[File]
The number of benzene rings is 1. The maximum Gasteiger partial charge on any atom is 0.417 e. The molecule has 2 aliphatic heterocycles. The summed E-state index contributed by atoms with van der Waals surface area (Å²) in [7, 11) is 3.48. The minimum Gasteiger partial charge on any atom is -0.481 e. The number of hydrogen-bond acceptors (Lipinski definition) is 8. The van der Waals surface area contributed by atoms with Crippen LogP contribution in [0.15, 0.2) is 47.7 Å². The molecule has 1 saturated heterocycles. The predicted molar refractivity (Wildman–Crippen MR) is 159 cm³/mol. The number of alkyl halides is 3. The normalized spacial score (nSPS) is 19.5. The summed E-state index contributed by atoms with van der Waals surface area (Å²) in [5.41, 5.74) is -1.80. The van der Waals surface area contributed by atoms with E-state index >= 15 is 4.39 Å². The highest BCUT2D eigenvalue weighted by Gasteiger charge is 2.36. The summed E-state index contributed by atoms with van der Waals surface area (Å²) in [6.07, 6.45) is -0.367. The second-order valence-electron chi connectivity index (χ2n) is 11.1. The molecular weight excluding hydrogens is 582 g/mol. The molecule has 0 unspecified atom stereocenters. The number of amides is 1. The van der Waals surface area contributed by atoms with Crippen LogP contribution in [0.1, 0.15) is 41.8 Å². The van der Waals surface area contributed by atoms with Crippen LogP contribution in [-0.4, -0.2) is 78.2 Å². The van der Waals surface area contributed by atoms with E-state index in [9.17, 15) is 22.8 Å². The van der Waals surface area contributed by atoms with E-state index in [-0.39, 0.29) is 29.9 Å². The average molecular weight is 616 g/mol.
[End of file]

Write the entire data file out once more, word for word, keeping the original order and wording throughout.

The number of benzene rings is 1. The maximum Gasteiger partial charge on any atom is 0.417 e. The molecule has 2 aliphatic heterocycles. The summed E-state index contributed by atoms with van der Waals surface area (Å²) in [7, 11) is 3.48. The minimum Gasteiger partial charge on any atom is -0.481 e. The number of hydrogen-bond acceptors (Lipinski definition) is 8. The van der Waals surface area contributed by atoms with Crippen LogP contribution in [0.15, 0.2) is 47.7 Å². The molecule has 1 saturated heterocycles. The predicted molar refractivity (Wildman–Crippen MR) is 159 cm³/mol. The number of alkyl halides is 3. The normalized spacial score (nSPS) is 19.5. The summed E-state index contributed by atoms with van der Waals surface area (Å²) in [5.41, 5.74) is -1.80. The van der Waals surface area contributed by atoms with E-state index >= 15 is 4.39 Å². The highest BCUT2D eigenvalue weighted by Gasteiger charge is 2.36. The summed E-state index contributed by atoms with van der Waals surface area (Å²) in [6.07, 6.45) is -0.367. The second-order valence-electron chi connectivity index (χ2n) is 11.1. The molecular weight excluding hydrogens is 582 g/mol. The molecule has 0 unspecified atom stereocenters. The number of amides is 1. The van der Waals surface area contributed by atoms with Crippen LogP contribution in [0.1, 0.15) is 41.8 Å². The van der Waals surface area contributed by atoms with Crippen LogP contribution in [-0.4, -0.2) is 78.2 Å². The van der Waals surface area contributed by atoms with E-state index in [9.17, 15) is 22.8 Å². The van der Waals surface area contributed by atoms with E-state index in [-0.39, 0.29) is 29.9 Å². The average molecular weight is 616 g/mol.